Jenny Suen on The White Girl: An Interview

One of Hong Kong’s most talented and esteemed cinematographers (Christoper Doyle) paired up with his trusted producer (Jenny Suen), as a team they wrote and directed The White Girl, one of the finer films to have come out of Hong Kong in years. Hong Kong isn’t really overflowing with female indie directors, so I couldn’t pass on the chance to ask director Jenny Suen some questions about her first feature film directly. If you’re still on the fence about watching The White Girl, do read on and let yourself be convinced.

Niels Matthijs: The White Girl is a film that works on multiple levels. There’s the plot and the characters on the one hand, the Hong Kong allegory on the other. Was it conceived that way from the start, or did it grow into that during production? Also, are both layers equally important to you, or was one written in function of the other?

Jenny Suen: To an audience a film is only what they see on the screen. To a filmmaker a film is a life. The choices are a reflection of how we live: location, language, budget… and most importantly, the people you choose to share that with. I started to work on it back in 2013 after I moved back to Hong Kong. So the film is a result of me trying to understand this place and what this “home” means to me after years of living abroad. Hong Kong is disappearing. Our way of life is under threat. What is the point of giving a story as grand of a stage as a silver screen if we don’t have the courage to tell the grandest story of our times?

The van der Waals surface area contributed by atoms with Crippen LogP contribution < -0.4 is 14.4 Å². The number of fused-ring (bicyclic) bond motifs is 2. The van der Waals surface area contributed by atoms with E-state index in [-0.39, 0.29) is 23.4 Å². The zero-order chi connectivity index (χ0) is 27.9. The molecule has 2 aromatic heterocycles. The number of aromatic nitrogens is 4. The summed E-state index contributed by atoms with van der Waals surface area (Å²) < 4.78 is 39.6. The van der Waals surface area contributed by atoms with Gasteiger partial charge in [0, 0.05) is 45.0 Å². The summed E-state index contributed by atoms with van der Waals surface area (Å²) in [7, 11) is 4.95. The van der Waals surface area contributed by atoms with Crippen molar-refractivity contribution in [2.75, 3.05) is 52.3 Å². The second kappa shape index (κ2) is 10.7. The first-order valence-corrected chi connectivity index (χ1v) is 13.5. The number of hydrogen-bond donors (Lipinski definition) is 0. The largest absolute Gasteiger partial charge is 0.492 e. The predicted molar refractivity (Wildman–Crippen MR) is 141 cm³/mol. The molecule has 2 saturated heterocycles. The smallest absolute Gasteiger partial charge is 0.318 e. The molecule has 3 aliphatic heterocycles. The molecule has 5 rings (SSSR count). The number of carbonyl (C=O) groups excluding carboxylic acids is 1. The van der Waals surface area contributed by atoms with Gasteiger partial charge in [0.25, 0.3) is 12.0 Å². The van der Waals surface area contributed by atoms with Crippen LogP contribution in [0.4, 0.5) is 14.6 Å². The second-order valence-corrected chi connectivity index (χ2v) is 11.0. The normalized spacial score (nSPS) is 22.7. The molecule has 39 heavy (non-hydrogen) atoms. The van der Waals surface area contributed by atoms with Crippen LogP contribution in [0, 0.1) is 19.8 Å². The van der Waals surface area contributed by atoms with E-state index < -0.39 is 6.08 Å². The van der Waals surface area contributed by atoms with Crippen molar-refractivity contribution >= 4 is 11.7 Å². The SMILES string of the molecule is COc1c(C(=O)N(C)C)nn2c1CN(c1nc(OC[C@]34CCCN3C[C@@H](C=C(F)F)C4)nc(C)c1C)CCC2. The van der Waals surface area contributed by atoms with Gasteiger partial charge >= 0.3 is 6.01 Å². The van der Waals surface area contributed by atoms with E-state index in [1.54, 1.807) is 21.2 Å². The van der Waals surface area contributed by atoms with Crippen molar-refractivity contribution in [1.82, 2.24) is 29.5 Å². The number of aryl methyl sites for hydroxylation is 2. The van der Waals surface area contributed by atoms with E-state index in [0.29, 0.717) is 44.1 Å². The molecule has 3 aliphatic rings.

To read the full interview, please visit